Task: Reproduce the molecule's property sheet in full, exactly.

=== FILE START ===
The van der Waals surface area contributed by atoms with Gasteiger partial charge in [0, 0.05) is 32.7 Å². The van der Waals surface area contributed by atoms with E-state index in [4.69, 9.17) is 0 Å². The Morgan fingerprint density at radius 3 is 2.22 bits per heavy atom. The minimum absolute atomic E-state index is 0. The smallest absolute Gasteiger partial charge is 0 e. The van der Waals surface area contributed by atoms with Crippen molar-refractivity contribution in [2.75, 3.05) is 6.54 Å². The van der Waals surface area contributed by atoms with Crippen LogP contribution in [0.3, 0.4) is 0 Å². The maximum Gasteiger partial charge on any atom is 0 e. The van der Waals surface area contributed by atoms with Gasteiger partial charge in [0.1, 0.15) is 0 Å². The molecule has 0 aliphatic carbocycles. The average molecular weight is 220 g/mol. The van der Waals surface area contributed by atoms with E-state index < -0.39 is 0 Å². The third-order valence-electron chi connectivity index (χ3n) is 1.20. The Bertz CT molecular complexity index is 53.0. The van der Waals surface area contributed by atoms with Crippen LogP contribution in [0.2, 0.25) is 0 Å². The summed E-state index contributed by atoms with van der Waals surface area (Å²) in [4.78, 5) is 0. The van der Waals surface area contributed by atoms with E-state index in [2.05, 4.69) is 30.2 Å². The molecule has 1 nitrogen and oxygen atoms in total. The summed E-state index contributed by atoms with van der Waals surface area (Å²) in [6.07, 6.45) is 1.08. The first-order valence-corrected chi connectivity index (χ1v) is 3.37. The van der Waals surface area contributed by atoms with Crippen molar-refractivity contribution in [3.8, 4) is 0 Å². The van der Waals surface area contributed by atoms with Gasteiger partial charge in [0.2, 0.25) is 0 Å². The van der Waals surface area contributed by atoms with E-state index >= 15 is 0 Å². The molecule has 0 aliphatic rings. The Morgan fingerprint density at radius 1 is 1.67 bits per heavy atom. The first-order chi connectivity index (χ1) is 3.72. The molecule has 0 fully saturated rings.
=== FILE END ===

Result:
The van der Waals surface area contributed by atoms with Gasteiger partial charge in [0, 0.05) is 32.7 Å². The van der Waals surface area contributed by atoms with E-state index in [4.69, 9.17) is 0 Å². The Morgan fingerprint density at radius 3 is 2.22 bits per heavy atom. The minimum absolute atomic E-state index is 0. The smallest absolute Gasteiger partial charge is 0 e. The van der Waals surface area contributed by atoms with Crippen molar-refractivity contribution in [2.75, 3.05) is 6.54 Å². The van der Waals surface area contributed by atoms with Crippen LogP contribution in [0.3, 0.4) is 0 Å². The maximum Gasteiger partial charge on any atom is 0 e. The van der Waals surface area contributed by atoms with Gasteiger partial charge in [0.1, 0.15) is 0 Å². The molecule has 0 aliphatic carbocycles. The average molecular weight is 220 g/mol. The van der Waals surface area contributed by atoms with E-state index < -0.39 is 0 Å². The third-order valence-electron chi connectivity index (χ3n) is 1.20. The Bertz CT molecular complexity index is 53.0. The van der Waals surface area contributed by atoms with Crippen LogP contribution in [0.2, 0.25) is 0 Å². The summed E-state index contributed by atoms with van der Waals surface area (Å²) in [4.78, 5) is 0. The van der Waals surface area contributed by atoms with E-state index in [2.05, 4.69) is 30.2 Å². The molecule has 1 nitrogen and oxygen atoms in total. The summed E-state index contributed by atoms with van der Waals surface area (Å²) in [6.07, 6.45) is 1.08. The first-order valence-corrected chi connectivity index (χ1v) is 3.37. The van der Waals surface area contributed by atoms with Crippen molar-refractivity contribution in [3.8, 4) is 0 Å². The van der Waals surface area contributed by atoms with Gasteiger partial charge in [0.2, 0.25) is 0 Å². The van der Waals surface area contributed by atoms with E-state index >= 15 is 0 Å². The molecule has 0 aliphatic rings. The Morgan fingerprint density at radius 1 is 1.67 bits per heavy atom. The first-order chi connectivity index (χ1) is 3.72. The molecule has 0 fully saturated rings.